We want to help create motivated and engaged young readers. This blog is about children's and YA literature (especially New Zealand), literacy research, and ways to get, and keep, kids reading.
Flash by Michael Cadnum covers a lot of uneven ground,emotionally,socially and politically. Milton and Bruce are dysfunctional brothers, troublemakers, one prone to violence, the other to moneymaking schemes that involve it. As they try and conceal the evidence from their botched bank robbery, Terrence, a nerdy neighbour,severely myopic and very law abiding stumbles,literally over them and becomes a threat they need to eliminate. In a confusing sub plot,his girlfriend Nina is trying to establish whether her idolised soldier brother has gone AWOL from Iraq to escape violence or to escape punishment for being violent. The plot moves at speed. The boys steal a gun, plan a double murder and as their rivalry escalates and the two groups converge one person makes a split second decision to end it all. Lack of money and loss are the motivations in this novel.The boys have lost their father,Nina's father, his business,Terrence his sight and Carraway his convictions. Family dynamics, fraught as they are, are underpinned by loyalty and love. Flashes of brilliant descriptive writing are offset by stereotypical characters, distracting sub plots and the unlikely speech of the young thugs. They contemplate trashing the major's house,'cracking open this stiffly maintained,starched and lifeless domicile'.
Flash was a National Book Award Finalist and is well worth reading
Booknotes, the NZ Book Council's quarterly publication is now online and apart from tantalising reviews for books in 2011 several articles caught my interest. Eirlys Hunter, tutor in Writing for Children at Victoria University explains in 'Masterclass' how the way you played when you were young can influence your writing style. It can also impede it. Too much description,shallow characters, action without emotion can be traced back to whether you were a young 'scenesetter' or more 'action orientated'. Blending the two and knowing what drives your character emotionally can help overcome writer's block. David Hill, an author known for his literary generosity has himself benefitted from a Creative NZ grant, spending three months at the University of Iowa's International Writing programme. Dylan Horrocks has a new cartoon with a distraught character unable to read because he has lost the ability to suspend disbelief. Pamela Allen has the last and perfect words to welcome in the New Year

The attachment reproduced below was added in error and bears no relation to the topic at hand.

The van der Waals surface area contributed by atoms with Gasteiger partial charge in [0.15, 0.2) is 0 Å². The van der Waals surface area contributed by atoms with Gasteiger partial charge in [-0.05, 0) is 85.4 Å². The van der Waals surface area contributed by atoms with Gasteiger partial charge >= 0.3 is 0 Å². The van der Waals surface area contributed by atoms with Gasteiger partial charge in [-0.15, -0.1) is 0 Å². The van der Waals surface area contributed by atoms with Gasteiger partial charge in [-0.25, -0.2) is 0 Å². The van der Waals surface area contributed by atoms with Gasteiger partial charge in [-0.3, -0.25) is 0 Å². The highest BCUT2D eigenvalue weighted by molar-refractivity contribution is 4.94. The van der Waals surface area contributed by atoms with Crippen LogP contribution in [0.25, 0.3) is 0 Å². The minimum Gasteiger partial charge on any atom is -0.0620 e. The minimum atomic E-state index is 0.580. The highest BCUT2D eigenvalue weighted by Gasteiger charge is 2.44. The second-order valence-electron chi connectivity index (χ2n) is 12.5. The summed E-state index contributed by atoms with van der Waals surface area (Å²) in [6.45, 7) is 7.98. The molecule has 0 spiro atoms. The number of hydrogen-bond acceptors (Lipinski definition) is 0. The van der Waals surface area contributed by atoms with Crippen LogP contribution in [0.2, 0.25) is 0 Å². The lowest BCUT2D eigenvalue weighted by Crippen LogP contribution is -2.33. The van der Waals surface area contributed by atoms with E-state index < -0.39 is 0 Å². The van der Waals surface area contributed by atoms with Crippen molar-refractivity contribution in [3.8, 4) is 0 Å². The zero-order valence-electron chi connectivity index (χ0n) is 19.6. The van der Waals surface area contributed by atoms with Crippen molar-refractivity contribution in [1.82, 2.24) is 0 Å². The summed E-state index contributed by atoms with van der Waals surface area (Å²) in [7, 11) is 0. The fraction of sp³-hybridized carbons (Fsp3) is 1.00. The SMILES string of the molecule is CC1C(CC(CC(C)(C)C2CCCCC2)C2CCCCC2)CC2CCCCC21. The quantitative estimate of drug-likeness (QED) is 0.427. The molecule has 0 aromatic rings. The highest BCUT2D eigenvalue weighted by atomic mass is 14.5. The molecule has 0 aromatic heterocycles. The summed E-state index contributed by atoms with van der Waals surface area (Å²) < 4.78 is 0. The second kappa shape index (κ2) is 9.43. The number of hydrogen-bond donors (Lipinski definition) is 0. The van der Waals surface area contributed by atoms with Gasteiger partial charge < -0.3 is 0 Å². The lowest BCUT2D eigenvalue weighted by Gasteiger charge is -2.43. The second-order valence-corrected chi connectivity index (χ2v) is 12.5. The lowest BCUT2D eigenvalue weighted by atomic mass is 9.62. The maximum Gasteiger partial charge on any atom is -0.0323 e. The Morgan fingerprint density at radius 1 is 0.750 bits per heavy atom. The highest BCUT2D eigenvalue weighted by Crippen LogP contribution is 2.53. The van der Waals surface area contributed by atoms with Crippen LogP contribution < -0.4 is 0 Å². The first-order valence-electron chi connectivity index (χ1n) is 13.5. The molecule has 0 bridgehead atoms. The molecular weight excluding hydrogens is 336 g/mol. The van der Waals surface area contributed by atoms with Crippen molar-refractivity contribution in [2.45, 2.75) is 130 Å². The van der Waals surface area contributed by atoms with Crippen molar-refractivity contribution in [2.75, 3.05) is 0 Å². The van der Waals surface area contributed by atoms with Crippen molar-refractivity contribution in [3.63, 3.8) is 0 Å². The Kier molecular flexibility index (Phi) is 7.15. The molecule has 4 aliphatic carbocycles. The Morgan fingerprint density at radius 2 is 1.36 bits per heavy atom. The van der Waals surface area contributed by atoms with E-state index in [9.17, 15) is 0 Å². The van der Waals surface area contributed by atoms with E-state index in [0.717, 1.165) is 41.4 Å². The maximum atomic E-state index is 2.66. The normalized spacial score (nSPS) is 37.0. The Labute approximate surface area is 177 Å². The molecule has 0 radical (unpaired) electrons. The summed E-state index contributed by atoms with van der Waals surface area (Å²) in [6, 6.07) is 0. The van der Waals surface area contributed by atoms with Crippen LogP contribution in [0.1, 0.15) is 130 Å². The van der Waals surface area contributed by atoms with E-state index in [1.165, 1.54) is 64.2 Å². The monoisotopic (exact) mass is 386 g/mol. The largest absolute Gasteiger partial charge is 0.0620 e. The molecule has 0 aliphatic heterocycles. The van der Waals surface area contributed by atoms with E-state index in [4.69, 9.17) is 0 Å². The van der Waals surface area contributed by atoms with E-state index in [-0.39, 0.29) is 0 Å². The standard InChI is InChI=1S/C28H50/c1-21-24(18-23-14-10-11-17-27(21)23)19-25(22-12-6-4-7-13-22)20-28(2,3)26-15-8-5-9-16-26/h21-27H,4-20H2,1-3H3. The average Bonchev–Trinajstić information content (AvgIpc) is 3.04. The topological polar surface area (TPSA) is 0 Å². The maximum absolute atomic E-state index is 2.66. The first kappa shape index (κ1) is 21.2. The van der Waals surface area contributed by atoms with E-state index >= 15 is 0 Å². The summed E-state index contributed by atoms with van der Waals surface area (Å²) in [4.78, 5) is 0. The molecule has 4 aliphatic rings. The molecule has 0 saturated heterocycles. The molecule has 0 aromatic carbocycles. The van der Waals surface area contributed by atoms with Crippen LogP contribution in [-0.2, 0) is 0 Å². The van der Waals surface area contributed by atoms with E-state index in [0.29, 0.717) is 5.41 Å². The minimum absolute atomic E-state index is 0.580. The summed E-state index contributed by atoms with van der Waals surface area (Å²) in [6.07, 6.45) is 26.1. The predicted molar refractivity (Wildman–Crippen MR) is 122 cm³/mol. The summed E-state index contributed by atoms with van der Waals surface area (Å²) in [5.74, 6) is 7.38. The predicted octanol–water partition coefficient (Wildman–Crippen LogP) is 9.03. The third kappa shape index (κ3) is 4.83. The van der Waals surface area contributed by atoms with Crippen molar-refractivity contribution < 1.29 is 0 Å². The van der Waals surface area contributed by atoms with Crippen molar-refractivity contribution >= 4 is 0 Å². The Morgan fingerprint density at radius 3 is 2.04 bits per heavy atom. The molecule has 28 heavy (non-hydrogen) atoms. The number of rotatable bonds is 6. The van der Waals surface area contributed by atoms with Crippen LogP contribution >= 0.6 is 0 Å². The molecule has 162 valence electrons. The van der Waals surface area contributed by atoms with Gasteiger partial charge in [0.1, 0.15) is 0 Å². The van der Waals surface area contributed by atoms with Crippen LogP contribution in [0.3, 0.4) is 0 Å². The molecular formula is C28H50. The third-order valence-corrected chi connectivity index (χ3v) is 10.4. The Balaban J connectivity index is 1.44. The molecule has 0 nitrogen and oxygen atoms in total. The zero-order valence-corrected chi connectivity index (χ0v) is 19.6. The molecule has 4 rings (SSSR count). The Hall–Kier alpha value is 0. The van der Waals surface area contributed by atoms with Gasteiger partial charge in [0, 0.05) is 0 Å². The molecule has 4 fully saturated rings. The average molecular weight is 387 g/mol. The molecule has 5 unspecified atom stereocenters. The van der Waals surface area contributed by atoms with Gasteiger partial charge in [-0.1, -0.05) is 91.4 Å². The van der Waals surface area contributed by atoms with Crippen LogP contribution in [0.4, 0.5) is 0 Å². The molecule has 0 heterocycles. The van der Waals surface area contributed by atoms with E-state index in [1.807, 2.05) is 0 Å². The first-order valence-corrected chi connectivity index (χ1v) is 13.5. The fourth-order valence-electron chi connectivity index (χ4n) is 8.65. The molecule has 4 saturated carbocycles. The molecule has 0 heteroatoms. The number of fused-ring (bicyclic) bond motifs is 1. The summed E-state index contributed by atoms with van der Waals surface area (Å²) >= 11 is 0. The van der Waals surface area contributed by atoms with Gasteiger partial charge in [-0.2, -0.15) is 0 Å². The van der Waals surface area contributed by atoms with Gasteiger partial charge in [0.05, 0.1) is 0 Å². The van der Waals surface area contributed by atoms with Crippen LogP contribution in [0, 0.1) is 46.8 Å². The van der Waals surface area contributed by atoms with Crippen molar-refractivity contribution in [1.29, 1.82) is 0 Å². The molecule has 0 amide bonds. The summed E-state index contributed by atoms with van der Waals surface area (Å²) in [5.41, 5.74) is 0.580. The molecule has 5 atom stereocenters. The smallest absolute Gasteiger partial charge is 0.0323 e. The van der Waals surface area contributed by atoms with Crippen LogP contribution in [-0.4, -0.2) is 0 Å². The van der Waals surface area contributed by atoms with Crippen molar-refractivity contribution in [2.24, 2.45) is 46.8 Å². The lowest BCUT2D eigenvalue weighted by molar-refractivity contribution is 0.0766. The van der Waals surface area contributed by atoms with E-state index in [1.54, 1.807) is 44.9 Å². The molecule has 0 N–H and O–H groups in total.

'Books for children should be about the things that make your spirits soar'
Flickr image by I am Kat
In this narrative verse novel about a family on a dairy farm in Australia times are very hard because of long-term drought. It is Ruby’s voice we hear as she learns to join in the serious and important activities of a dairy farm involving birth, death and sacrifice. Beautifully written the descriptive verse conjures up images, sounds, smells and feelings associated with life on a dairy farm.
It’s a story of hope and hardship told from a child’s point of view. Readers who grew up on a dairy farm or are living on one now, will closely relate to Ruby’s lifestyle. For the city folk, the book represents a delightful ‘camera’ into the daily life on a dairy farm.
Reviewed by Pauline
Flickr image by publicenergy
Wishing all our readers a sunny Kiwi Christmas. Wherever you are, bach or bush, city or sea keep the sun screen on, keep hydrated and keep on reading.
We will be publishing weekly over the holidays and back to full review strength in early February 2011. Catch you then.
Flickr image by StormyDog
Kate DiCamillo is an accomplished writer and here she extends her considerable talent to her first picture book, Great Joy.
Francis is preparing for a Christmas pageant but increasingly her concern lies with a homeless organ grinder (and monkey) on the streets below her apartment. Set in an unnamed 1940s American city, the Norman Rockwell like realism of Ibatoulline’s illustrations are infused with a joyous sepia glow. But the real success of the book lies in the quiet simple (and often overlooked) celebration of compassion and kindness - there’s not a Father Christmas or Christmas toy in sight.
Flickr image by mag3737